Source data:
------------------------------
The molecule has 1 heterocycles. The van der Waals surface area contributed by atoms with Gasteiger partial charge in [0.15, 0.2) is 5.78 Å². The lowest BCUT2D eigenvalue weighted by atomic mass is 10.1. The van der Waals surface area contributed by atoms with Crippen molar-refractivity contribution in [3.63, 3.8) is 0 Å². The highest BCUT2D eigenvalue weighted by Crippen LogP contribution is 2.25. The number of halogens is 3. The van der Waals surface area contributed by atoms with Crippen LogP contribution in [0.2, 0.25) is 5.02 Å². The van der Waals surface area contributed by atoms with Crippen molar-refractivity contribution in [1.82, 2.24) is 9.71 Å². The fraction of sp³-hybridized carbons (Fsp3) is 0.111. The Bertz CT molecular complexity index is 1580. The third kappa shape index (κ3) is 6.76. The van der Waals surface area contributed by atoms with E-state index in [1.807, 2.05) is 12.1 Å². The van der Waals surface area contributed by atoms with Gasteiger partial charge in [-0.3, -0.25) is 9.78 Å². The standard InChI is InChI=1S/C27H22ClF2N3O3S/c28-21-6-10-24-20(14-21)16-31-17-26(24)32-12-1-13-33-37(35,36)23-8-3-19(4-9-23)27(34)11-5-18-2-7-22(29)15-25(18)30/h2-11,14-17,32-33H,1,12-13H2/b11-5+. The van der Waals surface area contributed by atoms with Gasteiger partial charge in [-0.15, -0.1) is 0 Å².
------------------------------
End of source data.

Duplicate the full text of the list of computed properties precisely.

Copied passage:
The molecule has 1 heterocycles. The van der Waals surface area contributed by atoms with Gasteiger partial charge in [0.15, 0.2) is 5.78 Å². The lowest BCUT2D eigenvalue weighted by atomic mass is 10.1. The van der Waals surface area contributed by atoms with Crippen molar-refractivity contribution in [3.63, 3.8) is 0 Å². The highest BCUT2D eigenvalue weighted by Crippen LogP contribution is 2.25. The number of halogens is 3. The van der Waals surface area contributed by atoms with Crippen LogP contribution in [0.2, 0.25) is 5.02 Å². The van der Waals surface area contributed by atoms with Crippen molar-refractivity contribution in [1.82, 2.24) is 9.71 Å². The fraction of sp³-hybridized carbons (Fsp3) is 0.111. The Bertz CT molecular complexity index is 1580. The third kappa shape index (κ3) is 6.76. The van der Waals surface area contributed by atoms with E-state index in [1.807, 2.05) is 12.1 Å². The van der Waals surface area contributed by atoms with Gasteiger partial charge in [-0.3, -0.25) is 9.78 Å². The standard InChI is InChI=1S/C27H22ClF2N3O3S/c28-21-6-10-24-20(14-21)16-31-17-26(24)32-12-1-13-33-37(35,36)23-8-3-19(4-9-23)27(34)11-5-18-2-7-22(29)15-25(18)30/h2-11,14-17,32-33H,1,12-13H2/b11-5+. The van der Waals surface area contributed by atoms with Gasteiger partial charge in [-0.15, -0.1) is 0 Å².